Sometimes you need a little more than what Mendix gives you. We’re really good at delivering forms, webservices and files that are easily generated, used and configured. But there’s so much more. RSS, custom webservices (no authentication anyone?), how about a REST handler? How are you supposed to do that in the Mendix Modeler? If you’re interested in any of the above, this article is for you.
A couple of years ago we tried running on IBM Websphere, Apache Tomcat and a bunch of other standard webcontainers. We quickly realized that that wasn’t going to really work if you wanted to run Mendix apps properly (these appservers tend to get in the way of what makes Mendix run so well. The exact reasons warrant another blog post but the short story is: running Mendix inside one of these app servers is like buying a Ferrari and then driving it around inside a truck. Sure you can do it but do you really want to?).
However, we did learn a lot about running and configuring apps. One of the things we had in 2.4 (anyone around who’s reading this and has used that version gets a beer from me) was a magical web.xml. You can even read about it here. One of the cool things you could do was map whatever servlet you wanted to whatever URL you wanted. Most people weren’t technically savvy enough to write their own servlets, but it was possible. Sometime during the 2.5 development process we decided to junk the whole web.xml servlet deployment method (in fact, we dumped servlets entirely because it was just useless overhead), but we needed to include some mechanism to allow the runtime to map some type of requesthandler to a URL, such as /xas/, /ws/ etc. This became the addRequestHandler method in the Core API, and this is the exact same method that the runtime actually uses to map /xas/, /ws/, /file/ and /ws-doc/.
So this is all fine and dandy, but how does this help you guys? Well, this Core API method can be called at any time to create a new url-to-requesthandler mapping. (Although it’s generally recommended to call it in a startup action so that you’ll know that it’s always available.) This requesthandler can do whatever you want. You could write a cool hello world handler:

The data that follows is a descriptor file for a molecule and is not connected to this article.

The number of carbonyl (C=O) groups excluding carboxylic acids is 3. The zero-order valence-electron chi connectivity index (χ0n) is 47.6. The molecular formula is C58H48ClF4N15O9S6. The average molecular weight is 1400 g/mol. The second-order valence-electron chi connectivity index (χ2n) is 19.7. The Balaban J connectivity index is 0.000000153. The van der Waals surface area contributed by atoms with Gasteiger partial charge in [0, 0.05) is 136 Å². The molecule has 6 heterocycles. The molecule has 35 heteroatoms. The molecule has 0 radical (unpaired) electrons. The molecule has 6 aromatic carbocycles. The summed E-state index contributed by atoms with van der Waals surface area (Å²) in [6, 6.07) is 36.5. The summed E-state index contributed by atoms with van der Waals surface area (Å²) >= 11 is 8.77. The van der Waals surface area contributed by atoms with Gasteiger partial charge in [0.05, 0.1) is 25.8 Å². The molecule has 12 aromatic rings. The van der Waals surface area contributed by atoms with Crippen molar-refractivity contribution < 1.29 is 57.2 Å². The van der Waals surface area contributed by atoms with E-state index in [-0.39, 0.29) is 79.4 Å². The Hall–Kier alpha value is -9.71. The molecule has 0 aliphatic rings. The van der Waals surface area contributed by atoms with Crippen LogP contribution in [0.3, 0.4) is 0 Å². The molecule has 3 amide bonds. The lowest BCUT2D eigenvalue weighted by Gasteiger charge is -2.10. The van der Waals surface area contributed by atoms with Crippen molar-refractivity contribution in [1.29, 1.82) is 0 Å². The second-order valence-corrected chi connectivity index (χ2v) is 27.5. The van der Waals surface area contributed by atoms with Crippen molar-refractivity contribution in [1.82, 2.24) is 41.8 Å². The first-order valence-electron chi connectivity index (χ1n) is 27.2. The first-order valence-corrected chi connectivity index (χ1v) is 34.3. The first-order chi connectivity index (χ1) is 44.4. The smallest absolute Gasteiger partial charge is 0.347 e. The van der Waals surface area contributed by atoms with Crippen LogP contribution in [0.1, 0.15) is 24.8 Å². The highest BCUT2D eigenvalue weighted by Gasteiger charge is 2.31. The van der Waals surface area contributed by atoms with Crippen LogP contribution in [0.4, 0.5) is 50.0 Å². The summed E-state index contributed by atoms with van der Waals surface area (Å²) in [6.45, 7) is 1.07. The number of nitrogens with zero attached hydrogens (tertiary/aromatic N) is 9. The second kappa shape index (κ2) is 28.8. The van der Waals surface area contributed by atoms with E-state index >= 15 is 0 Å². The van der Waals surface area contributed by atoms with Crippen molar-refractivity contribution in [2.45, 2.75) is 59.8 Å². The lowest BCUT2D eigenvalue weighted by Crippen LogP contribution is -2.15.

To register this handler, put the following code in a Java action that you call from your startup Microflow:
And then simply surf to http://localhost:8080/hello/ to view your requesthandler!
Or you could create a generic app that’ll let you access a particular Microflow or form based on the URL, such as the Deeplink module in the AppStore.
A slightly more complicated example would be a REST handler:
This RequestHandler takes a path (depending on where you’ve registered it) and takes the last part of the URL. In the example above, we use it to search for a domain Entity “Person”, in the domain model “MyFirstModule”. We query for the Name attribute, but you could change the code around to suit your needs. It then takes all member values and converts them to a JSONObject to send over the wire. This example shows how easy it is to set up relatively complex and cool pieces of functionality that allows you to extend and integrate your apps with third party clients easily. The important thing to keep in mind, though, is that by adding RequestHandlers like this to the Runtime, you’re also immediately bypassing important parts of Mendix that you now have to worry about. For instance, the above example runs everything using the System Context, thus allowing anyone to read any user from the outside.
Note that although this is all pretty easy to do in Java, you should take care to check whether any extra configuration is needed for your deployment environment. IIS, nginx and apache all need to be set up to proxy the /yourcoolrequesthandler/ URL through to your app. If you happen to host it on the Mendix custom cloud, you can file a ticket to have them set this up for you.
If you are already using custom RequestHandlers, let us know in the comments below! We’re certainly interested in the use cases.